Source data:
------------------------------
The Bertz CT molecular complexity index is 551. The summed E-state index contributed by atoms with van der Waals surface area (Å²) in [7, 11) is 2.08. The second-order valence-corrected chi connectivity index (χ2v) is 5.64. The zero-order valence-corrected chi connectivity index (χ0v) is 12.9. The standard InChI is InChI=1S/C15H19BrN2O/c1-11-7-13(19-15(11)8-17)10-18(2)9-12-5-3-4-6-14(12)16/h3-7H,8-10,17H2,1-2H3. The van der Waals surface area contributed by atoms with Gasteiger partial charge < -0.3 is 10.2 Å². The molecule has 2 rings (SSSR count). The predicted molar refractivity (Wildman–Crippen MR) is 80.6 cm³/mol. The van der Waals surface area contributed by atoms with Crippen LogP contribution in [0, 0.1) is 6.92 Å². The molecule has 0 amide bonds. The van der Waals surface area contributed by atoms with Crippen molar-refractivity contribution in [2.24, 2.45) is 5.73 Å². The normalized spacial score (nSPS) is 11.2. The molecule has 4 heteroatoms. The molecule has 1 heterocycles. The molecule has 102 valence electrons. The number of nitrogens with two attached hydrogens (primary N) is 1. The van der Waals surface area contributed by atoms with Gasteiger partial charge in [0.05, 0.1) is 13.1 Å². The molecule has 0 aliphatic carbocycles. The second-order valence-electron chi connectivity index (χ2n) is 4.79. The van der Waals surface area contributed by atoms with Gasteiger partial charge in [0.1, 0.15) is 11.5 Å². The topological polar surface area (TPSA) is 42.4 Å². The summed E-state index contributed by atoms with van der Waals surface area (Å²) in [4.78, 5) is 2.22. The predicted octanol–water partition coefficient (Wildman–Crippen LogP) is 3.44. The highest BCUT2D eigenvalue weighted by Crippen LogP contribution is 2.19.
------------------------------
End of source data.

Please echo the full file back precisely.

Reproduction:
The Bertz CT molecular complexity index is 551. The summed E-state index contributed by atoms with van der Waals surface area (Å²) in [7, 11) is 2.08. The second-order valence-corrected chi connectivity index (χ2v) is 5.64. The zero-order valence-corrected chi connectivity index (χ0v) is 12.9. The standard InChI is InChI=1S/C15H19BrN2O/c1-11-7-13(19-15(11)8-17)10-18(2)9-12-5-3-4-6-14(12)16/h3-7H,8-10,17H2,1-2H3. The van der Waals surface area contributed by atoms with Gasteiger partial charge < -0.3 is 10.2 Å². The molecule has 2 rings (SSSR count). The predicted molar refractivity (Wildman–Crippen MR) is 80.6 cm³/mol. The van der Waals surface area contributed by atoms with Crippen LogP contribution in [0, 0.1) is 6.92 Å². The molecule has 0 amide bonds. The van der Waals surface area contributed by atoms with Crippen molar-refractivity contribution in [2.24, 2.45) is 5.73 Å². The normalized spacial score (nSPS) is 11.2. The molecule has 4 heteroatoms. The molecule has 1 heterocycles. The molecule has 102 valence electrons. The number of nitrogens with two attached hydrogens (primary N) is 1. The van der Waals surface area contributed by atoms with Gasteiger partial charge in [0.05, 0.1) is 13.1 Å². The molecule has 0 aliphatic carbocycles. The second-order valence-electron chi connectivity index (χ2n) is 4.79. The van der Waals surface area contributed by atoms with Gasteiger partial charge in [0.1, 0.15) is 11.5 Å². The topological polar surface area (TPSA) is 42.4 Å². The summed E-state index contributed by atoms with van der Waals surface area (Å²) in [4.78, 5) is 2.22. The predicted octanol–water partition coefficient (Wildman–Crippen LogP) is 3.44. The highest BCUT2D eigenvalue weighted by Crippen LogP contribution is 2.19.